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143 Goo Goo Dolls – “Name” (A Boy Named Goo — 1995)
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Everybody’s favorite Buffalo bandits chimed back in on this one which to be honest took me a little while to come around to, striking me first as sort of bland, its aching and true qualities sort of lying in wait all the while around the heady line “Don’t it make you sad to know that life / Is more than who we are”. Well, it would, John Rzeznik, except I’d never even thought of that before.
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142 Weezer – “Buddy Holly” (Weezer — 1994)
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Every time I come around to this song I’m like, ok, THIS time it’s gonna suck — it’s got no instrumentation flair, it’s about a crusty old singer from the ‘50s (I am a huge Buddy Holly fan for the record), it’s dumb pop punk, it’s… well they just got up and did it, and that’s why they’re where they are and we’re where we are.
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141 The Offspring – “Self Esteem” (Smash — 1994)
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Just as, when this song is playing on the radio, the listeners usually sit in rapt attention, it’s equally hard to know what to say about it mini-blurb form, other than I guess the obvious way in which the “low self esteem” thing fits into the whole slacker zeitgeist… and then you can never tell if these guys are telling the truth anyway… but maybe it seems to me that people with low self-esteem would be more likely to do a bunch of outlandish things and activities in order to try to compensate for that… well I dunno. I don’t think anyone does. The ability to properly listen to this song is probably an endeavor of diminishing returns but it’s fun anyway.
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140 Primitive Radio Gods – “Standing outside a Broken Phone Booth with Money in My Hand” (Rocket — 1996)
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It’s fitting in a way that the title of this song references a small, enclosed thing into which a person can walk, because literally in my mind it’s existed since I was 13 or so as just elevator music, albeit probably the best elevator music on the planet. It’s perfect for grocery stores or any public place where there’s lots of people doing their thing and it’s also got this dark, haunting quality which can warm you up at night. I think I just learned the artist and title like last year. Hooray for the ’90s revival, I guess.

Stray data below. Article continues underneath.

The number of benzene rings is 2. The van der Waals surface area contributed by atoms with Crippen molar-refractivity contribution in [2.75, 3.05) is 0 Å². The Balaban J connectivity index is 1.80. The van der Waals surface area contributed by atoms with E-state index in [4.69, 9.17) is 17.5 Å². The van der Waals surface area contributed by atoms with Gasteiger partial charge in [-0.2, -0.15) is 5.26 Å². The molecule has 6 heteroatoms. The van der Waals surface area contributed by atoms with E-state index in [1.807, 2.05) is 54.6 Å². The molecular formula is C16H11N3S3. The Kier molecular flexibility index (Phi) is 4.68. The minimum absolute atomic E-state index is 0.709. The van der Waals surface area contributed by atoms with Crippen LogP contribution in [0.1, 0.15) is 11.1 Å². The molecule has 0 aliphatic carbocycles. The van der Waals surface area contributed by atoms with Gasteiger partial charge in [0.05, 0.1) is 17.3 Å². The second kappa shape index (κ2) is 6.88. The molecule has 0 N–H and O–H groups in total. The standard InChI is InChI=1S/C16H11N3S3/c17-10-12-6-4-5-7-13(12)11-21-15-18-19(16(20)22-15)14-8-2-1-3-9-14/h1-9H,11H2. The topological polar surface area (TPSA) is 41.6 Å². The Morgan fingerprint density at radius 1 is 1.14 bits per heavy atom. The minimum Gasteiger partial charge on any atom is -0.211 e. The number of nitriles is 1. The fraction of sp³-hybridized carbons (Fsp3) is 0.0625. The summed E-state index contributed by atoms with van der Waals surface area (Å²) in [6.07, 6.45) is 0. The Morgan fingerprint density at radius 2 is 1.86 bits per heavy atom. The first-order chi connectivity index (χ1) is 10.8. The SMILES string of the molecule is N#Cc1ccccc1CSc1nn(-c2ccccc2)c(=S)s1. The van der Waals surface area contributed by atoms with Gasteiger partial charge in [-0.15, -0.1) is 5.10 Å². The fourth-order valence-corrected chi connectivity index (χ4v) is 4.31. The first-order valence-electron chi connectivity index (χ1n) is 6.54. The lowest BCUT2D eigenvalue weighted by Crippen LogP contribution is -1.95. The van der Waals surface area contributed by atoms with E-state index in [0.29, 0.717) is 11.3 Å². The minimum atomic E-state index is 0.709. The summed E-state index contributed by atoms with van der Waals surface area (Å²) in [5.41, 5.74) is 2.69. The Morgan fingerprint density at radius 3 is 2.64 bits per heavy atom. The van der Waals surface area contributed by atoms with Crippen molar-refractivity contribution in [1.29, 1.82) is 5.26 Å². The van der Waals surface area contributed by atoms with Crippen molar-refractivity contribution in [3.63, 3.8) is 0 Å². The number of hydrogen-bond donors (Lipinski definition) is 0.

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139 Better than Ezra – “Desperately Wanting” (Friction, Baby — 1996)
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Better than Ezra has been fighting an uphill battle basically their whole musical career, hailing as they do from the South, toting their folky, songwriter’s knack in full band to what was otherwise the grunge mainstream party. If not for record stores and CD’s, then, I might have never gotten their Greatest Hits and heard this song, a haunting rocker with the meaningful tinge of “This Time of Year” and an added sense of urgency, like a moment is embedded forever in the songwriter’s mind, producing something we can all digest.
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138 Soundgarden – “Pretty Noose” (Down on the Upside — 1996)
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Another one of my mix tape staples from back in the day, “Pretty Noose” is a song I never envisioned, obviously, being as prescient as it was literally, especially with, as I know I denote often on this blog, Chris Cornell basically being complete living idea of what I considered as invincibility. This Down on the Upside opener is strong, emphatic and voluminous, and best of all quintessentially “Soundgarden,” emulating exactly no one and taking no prisoners.
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137 Beck – “Where it’s At” (Odelay — 1996)
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Now, would I sound like a lame-a** if I told you my first exposure to this song was on that Saturday Night Live skit with Will Ferrell and Cheri Oteri playing those grown cheerleaders? Don’t answer that. Anyway, I’ve been trying to piece together the puzzle ever since then, especially since Beck’s always sort of been a singles and not an album guy and this is like a wimpy and goofy sounding rapper pumping out these cuts from LA a place I’ve never been to… aghhhh… hmmph. Looks like I’ll be working on this stuff for a while, doesn’t it.
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136 Everclear – “One Hit Wonder” (So Much for the Afterglow — 1997)
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Definitely one of the best songs this group ever made, it sort of aligns itself pretty nicely with Counting Crows’ “Mr. Jones” in just handling all the songwriters’ neuroses about hitting it big, within the ebullient economic time that was the 1990s. Alexakis and company full deserve all the success they incurred, in my opinion, building Everclear from the ground up on a sonic level as a confrontational beast that would stalk the world wielding a bona fide Pavement influence (either that or they just transposed “Box Elder” onto “My Sexual Life,” one of the two). Anyway, this is a great, brisk and easy-going summer rocker, my favorite song in the summer of ’98.